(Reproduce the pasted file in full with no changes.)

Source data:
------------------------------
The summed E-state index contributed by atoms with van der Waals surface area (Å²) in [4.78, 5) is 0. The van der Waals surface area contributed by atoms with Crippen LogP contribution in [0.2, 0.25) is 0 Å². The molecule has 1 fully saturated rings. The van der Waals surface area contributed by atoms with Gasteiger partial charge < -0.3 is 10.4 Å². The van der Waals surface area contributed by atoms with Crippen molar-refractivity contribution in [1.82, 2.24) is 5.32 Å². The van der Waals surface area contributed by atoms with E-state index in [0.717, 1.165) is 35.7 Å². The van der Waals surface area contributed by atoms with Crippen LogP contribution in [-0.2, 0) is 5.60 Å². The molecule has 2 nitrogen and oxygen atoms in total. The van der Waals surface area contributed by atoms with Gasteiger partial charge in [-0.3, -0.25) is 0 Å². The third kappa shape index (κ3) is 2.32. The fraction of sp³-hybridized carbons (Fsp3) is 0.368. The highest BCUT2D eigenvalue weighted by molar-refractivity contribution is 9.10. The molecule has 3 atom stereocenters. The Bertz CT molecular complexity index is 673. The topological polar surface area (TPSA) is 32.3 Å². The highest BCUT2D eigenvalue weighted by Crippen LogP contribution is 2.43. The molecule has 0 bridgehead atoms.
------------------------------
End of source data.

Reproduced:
The summed E-state index contributed by atoms with van der Waals surface area (Å²) in [4.78, 5) is 0. The van der Waals surface area contributed by atoms with Crippen LogP contribution in [0.2, 0.25) is 0 Å². The molecule has 1 fully saturated rings. The van der Waals surface area contributed by atoms with Gasteiger partial charge < -0.3 is 10.4 Å². The van der Waals surface area contributed by atoms with Crippen molar-refractivity contribution in [1.82, 2.24) is 5.32 Å². The van der Waals surface area contributed by atoms with E-state index in [0.717, 1.165) is 35.7 Å². The van der Waals surface area contributed by atoms with Crippen LogP contribution in [-0.2, 0) is 5.60 Å². The molecule has 2 nitrogen and oxygen atoms in total. The van der Waals surface area contributed by atoms with Gasteiger partial charge in [-0.3, -0.25) is 0 Å². The third kappa shape index (κ3) is 2.32. The fraction of sp³-hybridized carbons (Fsp3) is 0.368. The highest BCUT2D eigenvalue weighted by molar-refractivity contribution is 9.10. The molecule has 3 atom stereocenters. The Bertz CT molecular complexity index is 673. The topological polar surface area (TPSA) is 32.3 Å². The highest BCUT2D eigenvalue weighted by Crippen LogP contribution is 2.43. The molecule has 0 bridgehead atoms.